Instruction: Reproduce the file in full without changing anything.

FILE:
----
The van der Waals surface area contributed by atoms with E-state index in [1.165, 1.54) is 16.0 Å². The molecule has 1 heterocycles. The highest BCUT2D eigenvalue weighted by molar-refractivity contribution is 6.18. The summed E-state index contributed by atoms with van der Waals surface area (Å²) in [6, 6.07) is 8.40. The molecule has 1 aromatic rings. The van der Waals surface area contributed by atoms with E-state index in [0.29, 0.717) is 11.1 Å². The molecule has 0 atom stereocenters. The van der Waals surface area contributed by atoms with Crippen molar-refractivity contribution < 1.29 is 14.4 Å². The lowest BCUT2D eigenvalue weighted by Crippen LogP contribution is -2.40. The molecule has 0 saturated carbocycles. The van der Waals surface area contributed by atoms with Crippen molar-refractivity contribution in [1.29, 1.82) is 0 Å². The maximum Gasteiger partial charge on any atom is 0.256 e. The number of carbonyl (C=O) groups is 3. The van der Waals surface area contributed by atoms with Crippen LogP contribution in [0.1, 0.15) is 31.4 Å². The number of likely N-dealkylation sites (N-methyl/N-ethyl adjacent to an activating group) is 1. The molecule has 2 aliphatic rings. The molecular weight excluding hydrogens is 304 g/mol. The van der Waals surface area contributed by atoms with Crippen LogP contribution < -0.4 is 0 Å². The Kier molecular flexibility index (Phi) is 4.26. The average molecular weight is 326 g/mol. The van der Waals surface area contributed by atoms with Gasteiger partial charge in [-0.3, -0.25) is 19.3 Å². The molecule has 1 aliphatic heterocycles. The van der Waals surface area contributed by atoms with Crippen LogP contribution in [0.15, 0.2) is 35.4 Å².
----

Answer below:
The van der Waals surface area contributed by atoms with E-state index in [1.165, 1.54) is 16.0 Å². The molecule has 1 heterocycles. The highest BCUT2D eigenvalue weighted by molar-refractivity contribution is 6.18. The summed E-state index contributed by atoms with van der Waals surface area (Å²) in [6, 6.07) is 8.40. The molecule has 1 aromatic rings. The van der Waals surface area contributed by atoms with E-state index in [0.29, 0.717) is 11.1 Å². The molecule has 0 atom stereocenters. The van der Waals surface area contributed by atoms with Crippen molar-refractivity contribution < 1.29 is 14.4 Å². The lowest BCUT2D eigenvalue weighted by Crippen LogP contribution is -2.40. The molecule has 0 saturated carbocycles. The van der Waals surface area contributed by atoms with Crippen molar-refractivity contribution in [1.29, 1.82) is 0 Å². The maximum Gasteiger partial charge on any atom is 0.256 e. The number of carbonyl (C=O) groups is 3. The van der Waals surface area contributed by atoms with Crippen LogP contribution in [0.1, 0.15) is 31.4 Å². The number of likely N-dealkylation sites (N-methyl/N-ethyl adjacent to an activating group) is 1. The molecule has 2 aliphatic rings. The molecular weight excluding hydrogens is 304 g/mol. The van der Waals surface area contributed by atoms with Crippen LogP contribution < -0.4 is 0 Å². The Kier molecular flexibility index (Phi) is 4.26. The average molecular weight is 326 g/mol. The van der Waals surface area contributed by atoms with Gasteiger partial charge in [-0.3, -0.25) is 19.3 Å². The molecule has 1 aliphatic heterocycles. The van der Waals surface area contributed by atoms with Crippen LogP contribution in [0.15, 0.2) is 35.4 Å².